From New York, New York, USA:
My wife is currently pregnant with fraternal twins and is in her 25th week. Last week, she was diagnosed with oligohydramnios in one of her sacs and this week she was diagnosed as having gestational diabetes. What are we dealing with exactly? My wife and I are familiar with each individual diagnosis, but are unclear what this means together. What are the specific risks? If we have to induce within the next few weeks, what are the chances of survival?
Your wife has two separate problems. The gestational diabetes is not causing the decreased fluid around one of the twins. With diet and maybe insulin the diabetes can be managed. Of more concern is the decreased fluid. This may be due to several different reasons: poor fetal growth (stress), early leakage of fluid, kidney abnormalities, etc. Without more details I cannot give you anything more specific.
Presumably your wife is already consulting with a high risk specialist about further management. At 25 week survival is possible, but the risks of long term complications are almost 100%. The longer the babies remain in utero, the better will be their survival. However, if conditions in the uterus worsen, then they may be better off in the neonatal intensive care unit.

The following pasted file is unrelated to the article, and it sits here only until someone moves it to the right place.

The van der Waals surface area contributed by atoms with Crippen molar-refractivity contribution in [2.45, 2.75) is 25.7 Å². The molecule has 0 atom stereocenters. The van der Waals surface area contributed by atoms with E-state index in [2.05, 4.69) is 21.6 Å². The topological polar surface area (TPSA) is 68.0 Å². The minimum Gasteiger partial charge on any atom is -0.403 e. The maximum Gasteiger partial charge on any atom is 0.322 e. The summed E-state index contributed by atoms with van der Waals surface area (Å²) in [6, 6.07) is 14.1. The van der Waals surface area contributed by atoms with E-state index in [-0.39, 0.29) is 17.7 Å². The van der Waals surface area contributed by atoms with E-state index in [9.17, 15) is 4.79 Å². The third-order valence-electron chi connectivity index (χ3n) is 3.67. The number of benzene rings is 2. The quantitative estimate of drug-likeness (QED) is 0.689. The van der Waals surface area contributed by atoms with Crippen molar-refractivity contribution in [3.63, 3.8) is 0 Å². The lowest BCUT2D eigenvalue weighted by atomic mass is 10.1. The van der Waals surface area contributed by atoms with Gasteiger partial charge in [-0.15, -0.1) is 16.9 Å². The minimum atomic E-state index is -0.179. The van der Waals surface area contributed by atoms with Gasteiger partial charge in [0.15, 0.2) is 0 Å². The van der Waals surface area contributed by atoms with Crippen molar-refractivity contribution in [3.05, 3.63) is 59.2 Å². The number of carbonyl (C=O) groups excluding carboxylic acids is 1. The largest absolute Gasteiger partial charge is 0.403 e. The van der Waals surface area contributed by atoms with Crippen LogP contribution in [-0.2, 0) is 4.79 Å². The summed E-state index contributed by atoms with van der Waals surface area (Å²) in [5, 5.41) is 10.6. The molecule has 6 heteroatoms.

Original posting 26 Jul 2000
Posted to Gestational Diabetes
Last Updated: Tuesday April 06, 2010 15:09:12
This Internet site provides information of a general nature and is designed for educational purposes only. If you have any concerns about your own health or the health of your child, you should always consult with a physician or other health care professional.
This site is published by T-1 Today, Inc. (d/b/a Children with Diabetes), a 501c3 not-for-profit organization, which is responsible for its contents. Our mission is to provide education and support to families living with type 1 diabetes.
© Children with Diabetes, Inc. 1995-2018. Comments and Feedback.